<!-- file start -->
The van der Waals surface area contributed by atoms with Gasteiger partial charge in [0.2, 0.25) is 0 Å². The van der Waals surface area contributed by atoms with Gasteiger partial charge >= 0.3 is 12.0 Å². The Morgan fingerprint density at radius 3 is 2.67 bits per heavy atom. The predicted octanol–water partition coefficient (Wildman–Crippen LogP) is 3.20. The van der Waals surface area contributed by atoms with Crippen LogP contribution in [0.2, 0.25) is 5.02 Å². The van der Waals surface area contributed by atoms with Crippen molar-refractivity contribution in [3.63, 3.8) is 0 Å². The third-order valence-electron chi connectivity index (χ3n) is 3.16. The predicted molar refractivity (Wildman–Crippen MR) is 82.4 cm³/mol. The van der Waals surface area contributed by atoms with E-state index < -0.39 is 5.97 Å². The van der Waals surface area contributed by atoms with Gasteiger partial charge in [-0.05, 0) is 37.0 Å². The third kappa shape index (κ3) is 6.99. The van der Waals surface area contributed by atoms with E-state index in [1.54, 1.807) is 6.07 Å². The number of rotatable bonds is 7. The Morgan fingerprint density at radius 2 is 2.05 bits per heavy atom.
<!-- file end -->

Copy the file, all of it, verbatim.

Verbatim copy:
The van der Waals surface area contributed by atoms with Gasteiger partial charge in [0.2, 0.25) is 0 Å². The van der Waals surface area contributed by atoms with Gasteiger partial charge >= 0.3 is 12.0 Å². The Morgan fingerprint density at radius 3 is 2.67 bits per heavy atom. The predicted octanol–water partition coefficient (Wildman–Crippen LogP) is 3.20. The van der Waals surface area contributed by atoms with Crippen LogP contribution in [0.2, 0.25) is 5.02 Å². The van der Waals surface area contributed by atoms with Crippen molar-refractivity contribution in [3.63, 3.8) is 0 Å². The third-order valence-electron chi connectivity index (χ3n) is 3.16. The predicted molar refractivity (Wildman–Crippen MR) is 82.4 cm³/mol. The van der Waals surface area contributed by atoms with E-state index < -0.39 is 5.97 Å². The van der Waals surface area contributed by atoms with Gasteiger partial charge in [-0.05, 0) is 37.0 Å². The third kappa shape index (κ3) is 6.99. The van der Waals surface area contributed by atoms with E-state index in [1.54, 1.807) is 6.07 Å². The number of rotatable bonds is 7. The Morgan fingerprint density at radius 2 is 2.05 bits per heavy atom.